(Image: Aaron Gwin on his way to a bronze medal at the 2017 World Championships with 27.5-inch wheels. Photo by Isac Paddock)
We recently learned on good authority that Aaron Gwin has been testing a 29-inch YT downhill bike for the last few weeks and that Gwin’s teammate, Neko Mulally—America’s new downhill national champion—would be testing one this month as well. That is a very strong sign that the bike Gwin has been testing has proven to be a good one. Gwin recently shared a shadowy picture of one of his bikes on his Instagram page, a bike that some people say appears to be a yet-to-be-announced YT Tues 29 downhill bike.
Gwin missed both the recent USA Cycling National Championships and last weekend’s Mont-Sainte-Anne World Cup race so that his troublesome thumb injury could heal properly before racing again. Gwin injured the thumb earlier this year, then re-injured it a few weeks later at another World Cup race. Gwin has told MBA that he plans to race the final World Cup event of the year (La Bresse, France; August 25-26) and the World Championships (Lenzerheide, Switzerland; September 4-9). However, Gwin has not told us what bike he’ll be racing.
We know that Gwin won’t race a 29-inch downhill bike unless he’s convinced that it could help him go faster than he could on a bike with 27.5-inch wheels. We expect that is the main thing he’s been determining with his testing of the bike for the last few weeks.
In many of the World Cup races of the last two seasons, the majority of the top five finishers have been racing on 29-inch-wheeled downhill bikes. Gwin and reigning world champion Loic Bruni, who won the Mont-Sainte-Anne World Cup last weekend, have been two notable holdouts who have continued racing the top international events with 27.5-inch wheels.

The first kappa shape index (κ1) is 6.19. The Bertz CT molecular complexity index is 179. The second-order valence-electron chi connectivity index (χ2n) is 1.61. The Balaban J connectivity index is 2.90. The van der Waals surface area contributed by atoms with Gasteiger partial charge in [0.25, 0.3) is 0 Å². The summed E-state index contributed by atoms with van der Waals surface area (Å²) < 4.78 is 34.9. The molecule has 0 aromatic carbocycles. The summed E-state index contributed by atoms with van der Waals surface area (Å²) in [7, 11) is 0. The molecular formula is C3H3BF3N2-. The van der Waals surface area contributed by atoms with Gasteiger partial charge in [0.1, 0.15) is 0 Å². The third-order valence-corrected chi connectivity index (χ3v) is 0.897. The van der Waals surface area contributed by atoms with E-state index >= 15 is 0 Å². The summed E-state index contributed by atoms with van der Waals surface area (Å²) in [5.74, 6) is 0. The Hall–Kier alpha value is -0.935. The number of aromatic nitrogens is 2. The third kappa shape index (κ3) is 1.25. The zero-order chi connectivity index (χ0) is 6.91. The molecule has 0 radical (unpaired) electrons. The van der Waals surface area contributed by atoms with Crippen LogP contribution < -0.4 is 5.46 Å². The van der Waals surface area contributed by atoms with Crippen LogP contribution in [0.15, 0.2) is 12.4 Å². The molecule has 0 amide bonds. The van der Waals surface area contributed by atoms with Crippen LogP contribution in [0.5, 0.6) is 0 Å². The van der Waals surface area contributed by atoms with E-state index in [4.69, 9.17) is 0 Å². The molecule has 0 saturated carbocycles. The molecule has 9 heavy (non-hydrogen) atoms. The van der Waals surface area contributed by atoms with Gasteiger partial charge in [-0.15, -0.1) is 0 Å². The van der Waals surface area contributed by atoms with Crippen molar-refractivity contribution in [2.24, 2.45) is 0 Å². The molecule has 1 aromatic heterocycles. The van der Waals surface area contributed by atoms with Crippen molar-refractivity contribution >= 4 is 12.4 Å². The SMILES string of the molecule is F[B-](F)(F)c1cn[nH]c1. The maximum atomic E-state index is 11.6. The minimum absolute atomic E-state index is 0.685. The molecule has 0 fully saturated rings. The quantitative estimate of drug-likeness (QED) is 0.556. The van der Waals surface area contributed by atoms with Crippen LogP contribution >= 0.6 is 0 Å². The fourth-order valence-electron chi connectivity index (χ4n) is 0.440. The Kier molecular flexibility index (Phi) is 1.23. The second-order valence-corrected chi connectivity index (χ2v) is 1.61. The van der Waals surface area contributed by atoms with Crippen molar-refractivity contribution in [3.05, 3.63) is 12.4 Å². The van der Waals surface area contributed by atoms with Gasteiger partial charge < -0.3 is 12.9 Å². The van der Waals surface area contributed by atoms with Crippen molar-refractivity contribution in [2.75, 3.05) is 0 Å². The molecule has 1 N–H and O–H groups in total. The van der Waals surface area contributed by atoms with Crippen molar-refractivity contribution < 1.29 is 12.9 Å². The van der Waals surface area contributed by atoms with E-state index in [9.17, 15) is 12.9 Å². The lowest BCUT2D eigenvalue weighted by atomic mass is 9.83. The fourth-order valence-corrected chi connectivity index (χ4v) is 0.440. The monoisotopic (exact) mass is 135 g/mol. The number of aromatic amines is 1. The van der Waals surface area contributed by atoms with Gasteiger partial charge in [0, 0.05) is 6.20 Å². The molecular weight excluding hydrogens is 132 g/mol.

Gwin won his record-setting fifth World Cup title last year on 27.5-inch wheels, and he won the opening World Cup round this year in Croatia on the same-size wheels. Still, it’s clear that 29-inch downhill bikes have helped make many of his competitors faster than they were before. If the bigger wheels could make Aaron Gwin faster, too, he could prove to be nearly invincible. Back in 2011, Gwin won five of the seven World Cup downhill races that year. That is the most World Cup downhill wins by an elite male racer in any year. If 29-inch wheels could make Gwin even faster than he was before, it’s possible that he might be able to equal or even surpass that record.
Although Gwin has already been testing a 29-inch downhill bike for the last few weeks, where things go next is still up in the air. If Gwin has found that the 29er is faster than his 27.5-inch bike, he would definitely want to race the 29er. We wouldn’t be surprised if Gwin shows up at the next World Cup race and the World Championships with both 27.5-inch and 29-inch downhill bikes, both bikes ready to go, much like the Santa Cruz team did when they first started racing 29-inch downhill bikes in 2017.
We saw a message from Gwin to one of his fans on the internet last year where Aaron admitted to making a million dollars a year. We’re sure he wouldn’t want to jeopardize that income by starting to lose races on a regular basis.
Gwin has won five of the last eight World Cup downhill titles (2011, 2012, 2015, 2016, 2017). Sadly for Gwin, France’s Amaury Pierron has already clinched this year’s title on his 29-inch-wheeled Commencal. Mechanicals and injuries ruined Gwin’s chances at a sixth World Cup title this year.
If a 29-inch-wheeled downhill bike can help Gwin win the World Championship, the one race Gwin has never won, we’re sure that his sponsors would want him racing with 29-inch wheels. It’s much easier to sell a product when your rider is recognized as the fastest guy in the world.
We texted Gwin this week to see if he’d tell us whether he’d be bringing a 29-inch downhill bike to the rest of the races this year. “Can’t say right now,” Gwin replied. Read into that what you want. We think he’ll bringing a 29er.